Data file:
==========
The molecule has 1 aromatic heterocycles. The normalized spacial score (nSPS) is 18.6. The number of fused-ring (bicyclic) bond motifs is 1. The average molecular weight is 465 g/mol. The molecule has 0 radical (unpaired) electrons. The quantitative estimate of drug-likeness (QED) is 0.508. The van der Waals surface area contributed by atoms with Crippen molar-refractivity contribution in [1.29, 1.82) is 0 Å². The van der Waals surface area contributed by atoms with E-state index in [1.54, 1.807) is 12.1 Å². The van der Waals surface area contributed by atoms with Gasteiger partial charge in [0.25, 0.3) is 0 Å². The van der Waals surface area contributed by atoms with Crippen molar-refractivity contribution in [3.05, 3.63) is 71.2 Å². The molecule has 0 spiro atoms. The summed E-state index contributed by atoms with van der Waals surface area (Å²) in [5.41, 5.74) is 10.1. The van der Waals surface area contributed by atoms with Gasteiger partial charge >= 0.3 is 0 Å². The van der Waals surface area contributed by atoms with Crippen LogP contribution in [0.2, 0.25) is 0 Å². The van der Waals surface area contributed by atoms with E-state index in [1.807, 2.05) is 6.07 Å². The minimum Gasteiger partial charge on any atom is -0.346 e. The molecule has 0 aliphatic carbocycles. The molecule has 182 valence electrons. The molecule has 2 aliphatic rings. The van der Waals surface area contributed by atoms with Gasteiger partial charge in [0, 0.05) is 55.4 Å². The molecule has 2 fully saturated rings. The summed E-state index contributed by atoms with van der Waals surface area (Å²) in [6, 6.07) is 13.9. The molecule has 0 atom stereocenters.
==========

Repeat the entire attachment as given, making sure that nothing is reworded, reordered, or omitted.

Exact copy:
The molecule has 1 aromatic heterocycles. The normalized spacial score (nSPS) is 18.6. The number of fused-ring (bicyclic) bond motifs is 1. The average molecular weight is 465 g/mol. The molecule has 0 radical (unpaired) electrons. The quantitative estimate of drug-likeness (QED) is 0.508. The van der Waals surface area contributed by atoms with Crippen molar-refractivity contribution in [1.29, 1.82) is 0 Å². The van der Waals surface area contributed by atoms with E-state index in [1.54, 1.807) is 12.1 Å². The van der Waals surface area contributed by atoms with Gasteiger partial charge in [0.25, 0.3) is 0 Å². The van der Waals surface area contributed by atoms with Crippen molar-refractivity contribution in [3.05, 3.63) is 71.2 Å². The molecule has 0 spiro atoms. The summed E-state index contributed by atoms with van der Waals surface area (Å²) in [5.41, 5.74) is 10.1. The van der Waals surface area contributed by atoms with Gasteiger partial charge >= 0.3 is 0 Å². The van der Waals surface area contributed by atoms with Crippen LogP contribution in [0.2, 0.25) is 0 Å². The van der Waals surface area contributed by atoms with E-state index in [1.807, 2.05) is 6.07 Å². The minimum Gasteiger partial charge on any atom is -0.346 e. The molecule has 0 aliphatic carbocycles. The molecule has 182 valence electrons. The molecule has 2 aliphatic rings. The van der Waals surface area contributed by atoms with Gasteiger partial charge in [0, 0.05) is 55.4 Å². The molecule has 2 fully saturated rings. The summed E-state index contributed by atoms with van der Waals surface area (Å²) in [6, 6.07) is 13.9. The molecule has 0 atom stereocenters.